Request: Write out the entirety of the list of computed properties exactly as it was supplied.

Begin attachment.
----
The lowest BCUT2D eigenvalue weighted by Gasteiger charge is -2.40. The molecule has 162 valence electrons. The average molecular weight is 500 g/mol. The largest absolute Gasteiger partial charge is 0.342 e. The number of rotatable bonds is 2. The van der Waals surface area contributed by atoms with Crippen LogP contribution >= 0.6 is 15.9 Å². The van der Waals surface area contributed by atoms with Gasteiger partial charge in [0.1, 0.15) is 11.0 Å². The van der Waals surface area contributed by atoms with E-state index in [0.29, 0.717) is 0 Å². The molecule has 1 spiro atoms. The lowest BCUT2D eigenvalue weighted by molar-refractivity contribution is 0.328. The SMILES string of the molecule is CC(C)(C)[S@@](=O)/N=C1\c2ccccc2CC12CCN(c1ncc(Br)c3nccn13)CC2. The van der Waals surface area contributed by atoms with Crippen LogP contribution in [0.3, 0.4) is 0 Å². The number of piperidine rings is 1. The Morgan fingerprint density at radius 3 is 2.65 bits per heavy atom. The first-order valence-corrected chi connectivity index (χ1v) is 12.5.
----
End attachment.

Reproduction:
The lowest BCUT2D eigenvalue weighted by Gasteiger charge is -2.40. The molecule has 162 valence electrons. The average molecular weight is 500 g/mol. The largest absolute Gasteiger partial charge is 0.342 e. The number of rotatable bonds is 2. The van der Waals surface area contributed by atoms with Crippen LogP contribution >= 0.6 is 15.9 Å². The van der Waals surface area contributed by atoms with Gasteiger partial charge in [0.1, 0.15) is 11.0 Å². The van der Waals surface area contributed by atoms with E-state index in [0.29, 0.717) is 0 Å². The molecule has 1 spiro atoms. The lowest BCUT2D eigenvalue weighted by molar-refractivity contribution is 0.328. The SMILES string of the molecule is CC(C)(C)[S@@](=O)/N=C1\c2ccccc2CC12CCN(c1ncc(Br)c3nccn13)CC2. The van der Waals surface area contributed by atoms with Crippen LogP contribution in [0.3, 0.4) is 0 Å². The number of piperidine rings is 1. The Morgan fingerprint density at radius 3 is 2.65 bits per heavy atom. The first-order valence-corrected chi connectivity index (χ1v) is 12.5.